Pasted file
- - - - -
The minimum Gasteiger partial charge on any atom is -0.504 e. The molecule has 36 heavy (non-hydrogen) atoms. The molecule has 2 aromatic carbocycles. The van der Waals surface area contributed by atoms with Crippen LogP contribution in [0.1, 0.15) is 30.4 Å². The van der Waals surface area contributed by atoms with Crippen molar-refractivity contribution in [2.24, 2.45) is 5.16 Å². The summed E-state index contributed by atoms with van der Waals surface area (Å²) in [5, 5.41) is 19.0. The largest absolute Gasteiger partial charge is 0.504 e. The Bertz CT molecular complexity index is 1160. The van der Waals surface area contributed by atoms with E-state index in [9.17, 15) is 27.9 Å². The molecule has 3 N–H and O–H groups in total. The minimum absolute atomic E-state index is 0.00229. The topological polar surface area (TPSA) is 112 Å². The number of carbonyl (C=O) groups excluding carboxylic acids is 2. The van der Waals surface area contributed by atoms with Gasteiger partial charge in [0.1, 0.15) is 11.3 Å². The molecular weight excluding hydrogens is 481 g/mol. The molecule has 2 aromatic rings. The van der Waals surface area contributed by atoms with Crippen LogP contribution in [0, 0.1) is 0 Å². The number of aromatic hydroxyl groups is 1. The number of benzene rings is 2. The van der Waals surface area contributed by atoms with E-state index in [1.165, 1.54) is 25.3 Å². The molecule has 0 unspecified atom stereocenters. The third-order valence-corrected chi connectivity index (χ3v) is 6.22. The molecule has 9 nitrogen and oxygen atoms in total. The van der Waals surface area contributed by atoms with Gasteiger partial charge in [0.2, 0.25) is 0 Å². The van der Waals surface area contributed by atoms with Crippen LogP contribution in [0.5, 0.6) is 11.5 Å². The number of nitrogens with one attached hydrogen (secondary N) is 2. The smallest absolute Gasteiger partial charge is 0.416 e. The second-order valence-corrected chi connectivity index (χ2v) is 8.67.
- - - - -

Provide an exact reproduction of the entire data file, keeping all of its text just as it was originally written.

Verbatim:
The minimum Gasteiger partial charge on any atom is -0.504 e. The molecule has 36 heavy (non-hydrogen) atoms. The molecule has 2 aromatic carbocycles. The van der Waals surface area contributed by atoms with Crippen LogP contribution in [0.1, 0.15) is 30.4 Å². The van der Waals surface area contributed by atoms with Crippen molar-refractivity contribution in [2.24, 2.45) is 5.16 Å². The summed E-state index contributed by atoms with van der Waals surface area (Å²) in [5, 5.41) is 19.0. The largest absolute Gasteiger partial charge is 0.504 e. The Bertz CT molecular complexity index is 1160. The van der Waals surface area contributed by atoms with E-state index in [9.17, 15) is 27.9 Å². The molecule has 3 N–H and O–H groups in total. The minimum absolute atomic E-state index is 0.00229. The topological polar surface area (TPSA) is 112 Å². The number of carbonyl (C=O) groups excluding carboxylic acids is 2. The van der Waals surface area contributed by atoms with Gasteiger partial charge in [0.1, 0.15) is 11.3 Å². The molecular weight excluding hydrogens is 481 g/mol. The molecule has 2 aromatic rings. The van der Waals surface area contributed by atoms with Crippen LogP contribution in [0, 0.1) is 0 Å². The number of aromatic hydroxyl groups is 1. The number of benzene rings is 2. The van der Waals surface area contributed by atoms with E-state index in [1.165, 1.54) is 25.3 Å². The molecule has 0 unspecified atom stereocenters. The third-order valence-corrected chi connectivity index (χ3v) is 6.22. The molecule has 9 nitrogen and oxygen atoms in total. The van der Waals surface area contributed by atoms with Gasteiger partial charge in [0.2, 0.25) is 0 Å². The van der Waals surface area contributed by atoms with Crippen LogP contribution in [0.5, 0.6) is 11.5 Å². The number of nitrogens with one attached hydrogen (secondary N) is 2. The smallest absolute Gasteiger partial charge is 0.416 e. The second-order valence-corrected chi connectivity index (χ2v) is 8.67.